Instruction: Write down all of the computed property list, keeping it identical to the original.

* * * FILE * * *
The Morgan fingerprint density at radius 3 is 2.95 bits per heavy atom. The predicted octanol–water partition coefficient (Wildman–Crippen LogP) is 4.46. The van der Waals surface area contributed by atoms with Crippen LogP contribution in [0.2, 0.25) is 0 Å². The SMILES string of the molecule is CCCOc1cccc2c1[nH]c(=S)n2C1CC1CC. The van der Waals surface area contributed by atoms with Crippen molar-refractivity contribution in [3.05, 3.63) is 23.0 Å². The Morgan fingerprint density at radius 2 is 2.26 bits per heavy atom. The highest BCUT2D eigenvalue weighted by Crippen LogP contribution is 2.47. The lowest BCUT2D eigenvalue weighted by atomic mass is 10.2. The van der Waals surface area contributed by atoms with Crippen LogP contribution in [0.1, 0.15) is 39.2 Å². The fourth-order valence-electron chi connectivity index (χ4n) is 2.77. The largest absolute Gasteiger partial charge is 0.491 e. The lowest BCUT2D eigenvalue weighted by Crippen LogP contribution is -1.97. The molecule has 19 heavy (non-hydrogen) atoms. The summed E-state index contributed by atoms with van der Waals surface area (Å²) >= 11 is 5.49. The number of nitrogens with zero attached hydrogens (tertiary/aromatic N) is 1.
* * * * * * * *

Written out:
The Morgan fingerprint density at radius 3 is 2.95 bits per heavy atom. The predicted octanol–water partition coefficient (Wildman–Crippen LogP) is 4.46. The van der Waals surface area contributed by atoms with Crippen LogP contribution in [0.2, 0.25) is 0 Å². The SMILES string of the molecule is CCCOc1cccc2c1[nH]c(=S)n2C1CC1CC. The van der Waals surface area contributed by atoms with Crippen molar-refractivity contribution in [3.05, 3.63) is 23.0 Å². The Morgan fingerprint density at radius 2 is 2.26 bits per heavy atom. The highest BCUT2D eigenvalue weighted by Crippen LogP contribution is 2.47. The lowest BCUT2D eigenvalue weighted by atomic mass is 10.2. The van der Waals surface area contributed by atoms with Crippen LogP contribution in [0.1, 0.15) is 39.2 Å². The fourth-order valence-electron chi connectivity index (χ4n) is 2.77. The largest absolute Gasteiger partial charge is 0.491 e. The lowest BCUT2D eigenvalue weighted by Crippen LogP contribution is -1.97. The molecule has 19 heavy (non-hydrogen) atoms. The summed E-state index contributed by atoms with van der Waals surface area (Å²) >= 11 is 5.49. The number of nitrogens with zero attached hydrogens (tertiary/aromatic N) is 1.